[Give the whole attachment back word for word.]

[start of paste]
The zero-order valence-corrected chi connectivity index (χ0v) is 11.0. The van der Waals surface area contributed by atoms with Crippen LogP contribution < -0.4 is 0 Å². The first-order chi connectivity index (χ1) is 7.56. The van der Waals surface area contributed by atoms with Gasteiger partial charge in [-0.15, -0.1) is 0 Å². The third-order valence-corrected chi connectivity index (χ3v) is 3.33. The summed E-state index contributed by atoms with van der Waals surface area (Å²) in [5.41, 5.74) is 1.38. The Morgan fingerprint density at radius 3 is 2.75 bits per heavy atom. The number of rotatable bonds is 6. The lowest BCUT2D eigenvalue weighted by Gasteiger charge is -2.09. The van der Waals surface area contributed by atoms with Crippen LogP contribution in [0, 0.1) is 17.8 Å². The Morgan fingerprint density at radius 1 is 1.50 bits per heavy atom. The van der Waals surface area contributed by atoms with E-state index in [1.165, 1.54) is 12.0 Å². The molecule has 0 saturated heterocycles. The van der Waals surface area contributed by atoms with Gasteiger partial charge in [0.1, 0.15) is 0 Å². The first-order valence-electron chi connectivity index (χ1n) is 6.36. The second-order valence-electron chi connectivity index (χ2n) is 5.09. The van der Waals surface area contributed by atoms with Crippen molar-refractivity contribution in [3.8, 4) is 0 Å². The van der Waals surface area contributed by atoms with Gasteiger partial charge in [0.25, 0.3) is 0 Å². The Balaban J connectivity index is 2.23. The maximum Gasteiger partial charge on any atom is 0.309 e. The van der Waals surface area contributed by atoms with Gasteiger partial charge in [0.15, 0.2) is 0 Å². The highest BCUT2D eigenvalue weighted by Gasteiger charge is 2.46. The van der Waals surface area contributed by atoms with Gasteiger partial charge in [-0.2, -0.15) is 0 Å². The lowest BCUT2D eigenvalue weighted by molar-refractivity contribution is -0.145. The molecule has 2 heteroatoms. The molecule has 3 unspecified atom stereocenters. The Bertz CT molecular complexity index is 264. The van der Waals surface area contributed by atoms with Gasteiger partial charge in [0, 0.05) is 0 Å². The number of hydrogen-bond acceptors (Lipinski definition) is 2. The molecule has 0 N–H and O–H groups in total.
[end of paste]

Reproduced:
The zero-order valence-corrected chi connectivity index (χ0v) is 11.0. The van der Waals surface area contributed by atoms with Crippen LogP contribution < -0.4 is 0 Å². The first-order chi connectivity index (χ1) is 7.56. The van der Waals surface area contributed by atoms with Gasteiger partial charge in [-0.15, -0.1) is 0 Å². The third-order valence-corrected chi connectivity index (χ3v) is 3.33. The summed E-state index contributed by atoms with van der Waals surface area (Å²) in [5.41, 5.74) is 1.38. The Morgan fingerprint density at radius 3 is 2.75 bits per heavy atom. The number of rotatable bonds is 6. The lowest BCUT2D eigenvalue weighted by Gasteiger charge is -2.09. The van der Waals surface area contributed by atoms with Crippen LogP contribution in [0, 0.1) is 17.8 Å². The Morgan fingerprint density at radius 1 is 1.50 bits per heavy atom. The van der Waals surface area contributed by atoms with E-state index in [1.165, 1.54) is 12.0 Å². The molecule has 0 saturated heterocycles. The van der Waals surface area contributed by atoms with Gasteiger partial charge in [0.1, 0.15) is 0 Å². The first-order valence-electron chi connectivity index (χ1n) is 6.36. The second-order valence-electron chi connectivity index (χ2n) is 5.09. The van der Waals surface area contributed by atoms with Crippen molar-refractivity contribution in [3.8, 4) is 0 Å². The van der Waals surface area contributed by atoms with Gasteiger partial charge in [0.25, 0.3) is 0 Å². The Balaban J connectivity index is 2.23. The maximum Gasteiger partial charge on any atom is 0.309 e. The van der Waals surface area contributed by atoms with Gasteiger partial charge in [0.15, 0.2) is 0 Å². The highest BCUT2D eigenvalue weighted by Gasteiger charge is 2.46. The van der Waals surface area contributed by atoms with Gasteiger partial charge in [-0.2, -0.15) is 0 Å². The lowest BCUT2D eigenvalue weighted by molar-refractivity contribution is -0.145. The molecule has 2 heteroatoms. The molecule has 3 unspecified atom stereocenters. The Bertz CT molecular complexity index is 264. The van der Waals surface area contributed by atoms with Gasteiger partial charge in [0, 0.05) is 0 Å². The number of hydrogen-bond acceptors (Lipinski definition) is 2. The molecule has 0 N–H and O–H groups in total.